The 10 Biggest Mistakes Freelancers Make, and How to Avoid Them


No freelancer is perfect — not me, not you, not even the best of us. We all make mistakes, all the time, and if we’re smart, we learn from them.

Some mistakes, however, are more crucial than others, and if we can correct or avoid those mistakes, we’ll survive. We’ll still make other mistakes, but they won’t hurt as much.

Let’s take a look at some of the most essential mistakes that freelancers, new and old, often make, and how to avoid them.

Missing deadlines. I wrote more on this topic in this post, but basically, your ability to put out quality work and meet deadlines is what makes your reputation. And as a freelancer, your reputation is all you have. If you miss deadlines too often, you will soon see your clients going elsewhere. How to avoid: Make deadlines one of your top two priorities (along with putting out great work), overestimate how long it will take you, break the project into smaller steps, and be accountable every step of the way.

Charging too little. New freelancers, especially, undervalue themselves and charge less than they’re worth. That’s OK if you’re just breaking into the business, and don’t have any previous work or reputation to point to. But once you’ve got some stellar work under your belt, don’t be afraid to ask what you’re worth, otherwise you are selling yourself short. And you’ll be working too much just to pay the bills. (See this article for more.) How to avoid: It’s good to find out what the market avergage is, and charge a little more. This tells clients that you’re good. A good way to do the math is to figure out how much you want to make, and how many hours you realistically plan to work. Then charge based on those numbers.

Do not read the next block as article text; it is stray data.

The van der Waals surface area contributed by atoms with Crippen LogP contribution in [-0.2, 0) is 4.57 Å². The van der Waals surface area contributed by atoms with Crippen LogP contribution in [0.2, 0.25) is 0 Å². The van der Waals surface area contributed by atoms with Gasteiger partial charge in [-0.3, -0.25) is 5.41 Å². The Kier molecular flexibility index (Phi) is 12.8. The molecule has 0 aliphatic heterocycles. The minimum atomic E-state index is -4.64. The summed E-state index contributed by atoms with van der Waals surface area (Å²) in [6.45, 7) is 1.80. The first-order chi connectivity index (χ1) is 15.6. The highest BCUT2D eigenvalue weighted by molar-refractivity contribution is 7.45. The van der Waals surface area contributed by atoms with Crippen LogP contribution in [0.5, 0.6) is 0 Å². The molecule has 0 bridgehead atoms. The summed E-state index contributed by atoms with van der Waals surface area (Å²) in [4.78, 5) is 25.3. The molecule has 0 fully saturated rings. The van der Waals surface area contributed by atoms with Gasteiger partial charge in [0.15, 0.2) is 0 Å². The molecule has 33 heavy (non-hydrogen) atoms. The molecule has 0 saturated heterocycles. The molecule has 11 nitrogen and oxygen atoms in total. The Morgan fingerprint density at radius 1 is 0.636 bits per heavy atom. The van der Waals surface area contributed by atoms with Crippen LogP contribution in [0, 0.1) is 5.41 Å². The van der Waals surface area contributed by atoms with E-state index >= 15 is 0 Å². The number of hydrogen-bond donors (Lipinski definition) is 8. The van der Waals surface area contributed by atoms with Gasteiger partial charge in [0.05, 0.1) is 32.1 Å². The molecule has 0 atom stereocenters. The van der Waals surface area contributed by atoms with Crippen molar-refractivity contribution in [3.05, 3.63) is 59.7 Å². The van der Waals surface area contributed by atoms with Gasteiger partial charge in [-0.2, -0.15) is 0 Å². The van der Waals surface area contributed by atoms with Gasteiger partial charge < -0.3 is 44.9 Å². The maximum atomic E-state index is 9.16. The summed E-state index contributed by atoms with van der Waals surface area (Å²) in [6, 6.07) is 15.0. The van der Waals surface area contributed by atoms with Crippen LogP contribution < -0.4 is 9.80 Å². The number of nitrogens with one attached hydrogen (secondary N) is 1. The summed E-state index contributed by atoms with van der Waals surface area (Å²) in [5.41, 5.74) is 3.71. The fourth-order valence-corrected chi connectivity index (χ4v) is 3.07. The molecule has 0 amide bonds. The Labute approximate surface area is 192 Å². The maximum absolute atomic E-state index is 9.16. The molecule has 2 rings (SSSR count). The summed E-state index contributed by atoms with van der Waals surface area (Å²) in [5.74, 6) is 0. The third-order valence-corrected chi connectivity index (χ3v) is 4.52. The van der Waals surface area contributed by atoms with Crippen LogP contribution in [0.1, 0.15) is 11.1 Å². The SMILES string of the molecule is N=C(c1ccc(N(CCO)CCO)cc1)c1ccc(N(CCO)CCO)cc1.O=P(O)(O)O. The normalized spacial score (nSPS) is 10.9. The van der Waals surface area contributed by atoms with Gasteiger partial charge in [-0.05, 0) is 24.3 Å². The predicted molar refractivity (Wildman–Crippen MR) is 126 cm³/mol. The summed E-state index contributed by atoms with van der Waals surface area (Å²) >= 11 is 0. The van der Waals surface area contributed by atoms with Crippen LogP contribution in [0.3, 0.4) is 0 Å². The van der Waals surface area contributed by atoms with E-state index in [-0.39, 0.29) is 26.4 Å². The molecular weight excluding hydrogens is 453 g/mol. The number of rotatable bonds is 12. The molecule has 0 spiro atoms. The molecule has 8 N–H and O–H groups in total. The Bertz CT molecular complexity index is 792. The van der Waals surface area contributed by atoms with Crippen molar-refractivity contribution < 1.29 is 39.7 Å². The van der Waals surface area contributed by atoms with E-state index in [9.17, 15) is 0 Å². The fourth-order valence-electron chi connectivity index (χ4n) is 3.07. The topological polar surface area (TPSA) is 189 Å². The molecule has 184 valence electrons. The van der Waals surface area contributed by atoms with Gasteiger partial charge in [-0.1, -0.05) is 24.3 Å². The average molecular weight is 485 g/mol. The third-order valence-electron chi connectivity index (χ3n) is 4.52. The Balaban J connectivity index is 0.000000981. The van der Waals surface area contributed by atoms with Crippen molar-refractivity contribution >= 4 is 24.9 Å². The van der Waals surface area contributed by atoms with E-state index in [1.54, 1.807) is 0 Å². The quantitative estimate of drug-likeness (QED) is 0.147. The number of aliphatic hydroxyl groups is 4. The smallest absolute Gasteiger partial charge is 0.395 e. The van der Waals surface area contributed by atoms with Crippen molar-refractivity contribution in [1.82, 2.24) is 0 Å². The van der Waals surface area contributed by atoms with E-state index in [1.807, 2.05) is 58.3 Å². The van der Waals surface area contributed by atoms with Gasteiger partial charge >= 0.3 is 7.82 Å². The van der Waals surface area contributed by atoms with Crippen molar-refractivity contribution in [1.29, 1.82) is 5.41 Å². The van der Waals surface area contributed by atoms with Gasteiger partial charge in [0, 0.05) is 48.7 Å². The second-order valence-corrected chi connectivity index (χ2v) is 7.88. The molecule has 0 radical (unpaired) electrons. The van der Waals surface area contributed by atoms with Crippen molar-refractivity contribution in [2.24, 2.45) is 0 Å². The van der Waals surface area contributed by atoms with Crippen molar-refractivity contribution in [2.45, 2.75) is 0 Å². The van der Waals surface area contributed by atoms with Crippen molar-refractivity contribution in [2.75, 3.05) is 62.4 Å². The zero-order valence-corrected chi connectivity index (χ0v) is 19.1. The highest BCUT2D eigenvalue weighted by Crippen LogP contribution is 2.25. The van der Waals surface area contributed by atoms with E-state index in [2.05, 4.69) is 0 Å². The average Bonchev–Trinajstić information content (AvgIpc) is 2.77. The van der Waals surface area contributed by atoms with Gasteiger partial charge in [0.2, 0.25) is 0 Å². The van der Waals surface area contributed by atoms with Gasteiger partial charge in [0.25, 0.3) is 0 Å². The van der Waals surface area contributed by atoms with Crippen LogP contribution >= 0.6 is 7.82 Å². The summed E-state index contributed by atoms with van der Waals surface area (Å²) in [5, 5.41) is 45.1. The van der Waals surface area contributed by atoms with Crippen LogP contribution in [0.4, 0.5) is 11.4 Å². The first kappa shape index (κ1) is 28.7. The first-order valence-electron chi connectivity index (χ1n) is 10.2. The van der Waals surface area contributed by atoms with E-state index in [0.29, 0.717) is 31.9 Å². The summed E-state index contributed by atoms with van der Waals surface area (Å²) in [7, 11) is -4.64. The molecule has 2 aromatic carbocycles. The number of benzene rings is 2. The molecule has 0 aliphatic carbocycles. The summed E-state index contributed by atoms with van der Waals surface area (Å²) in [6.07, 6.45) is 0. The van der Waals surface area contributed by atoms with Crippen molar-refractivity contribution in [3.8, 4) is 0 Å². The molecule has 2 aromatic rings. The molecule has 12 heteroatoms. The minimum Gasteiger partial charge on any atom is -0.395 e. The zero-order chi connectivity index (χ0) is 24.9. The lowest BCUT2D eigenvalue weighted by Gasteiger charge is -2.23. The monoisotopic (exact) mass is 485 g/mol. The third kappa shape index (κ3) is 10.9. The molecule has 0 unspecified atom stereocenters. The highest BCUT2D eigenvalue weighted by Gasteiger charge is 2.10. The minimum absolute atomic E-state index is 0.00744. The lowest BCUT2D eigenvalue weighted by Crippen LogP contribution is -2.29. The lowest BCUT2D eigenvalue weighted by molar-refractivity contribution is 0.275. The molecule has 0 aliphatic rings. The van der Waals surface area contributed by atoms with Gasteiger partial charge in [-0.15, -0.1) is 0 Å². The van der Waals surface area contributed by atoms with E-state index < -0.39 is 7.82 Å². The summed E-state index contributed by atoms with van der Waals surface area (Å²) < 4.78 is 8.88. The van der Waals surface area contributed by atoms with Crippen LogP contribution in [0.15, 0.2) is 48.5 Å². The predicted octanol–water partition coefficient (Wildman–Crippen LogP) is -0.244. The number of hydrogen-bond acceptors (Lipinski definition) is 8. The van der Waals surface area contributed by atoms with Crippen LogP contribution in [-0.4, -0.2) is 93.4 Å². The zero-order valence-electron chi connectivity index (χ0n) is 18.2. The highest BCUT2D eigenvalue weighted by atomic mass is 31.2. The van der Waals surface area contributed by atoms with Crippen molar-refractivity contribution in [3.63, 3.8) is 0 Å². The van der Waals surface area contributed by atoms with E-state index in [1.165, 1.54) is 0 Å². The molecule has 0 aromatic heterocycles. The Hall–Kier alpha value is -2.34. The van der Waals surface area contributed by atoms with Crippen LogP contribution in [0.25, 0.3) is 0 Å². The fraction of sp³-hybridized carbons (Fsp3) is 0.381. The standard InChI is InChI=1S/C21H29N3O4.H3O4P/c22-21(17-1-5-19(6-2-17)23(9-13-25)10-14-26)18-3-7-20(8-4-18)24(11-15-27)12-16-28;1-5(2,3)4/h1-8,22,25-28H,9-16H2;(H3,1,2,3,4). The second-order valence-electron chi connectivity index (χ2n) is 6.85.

Lack of preliminary research. This is research before making your pitch, not before completing the assignment. Often a freelancer will contact a potential client and make a pitch, without really understanding the client or his needs, and without knowing how this project will add value to the client. This approach will get you very little business. How to avoid: Research the client thoroughly before making contact. The Internet is a great way to do that, of course. Know what the client does, the client’s market, what the client’s goals are (in general), and figure out how you can help the client meet those goals. How will you add value? Direct your pitch at those issues.

Choosing the wrong clients. The client-freelancer relationship is an important one, and there are many issues that can make a client the wrong client, or the right client, for you. Those include the market they’re in, they’re working style, how difficult they are, how likely they are to pay your rate, how much work they require, their ability to pay on time without hassle, and more. If you choose the wrong client, you will make less money, be unhappy, and work more. How to avoid: Select clients carefully. Again, research them, talk to other freelancers who’ve worked for them. When contacting a client, think of it as a two-way interview — they are trying to decide if you’re right for them, but you should also be trying to decide if they are right for you. Do your first assignment or three on a trial basis, to see how things work out. Every now and then, evaluate your clients to see if they’re worth the trouble.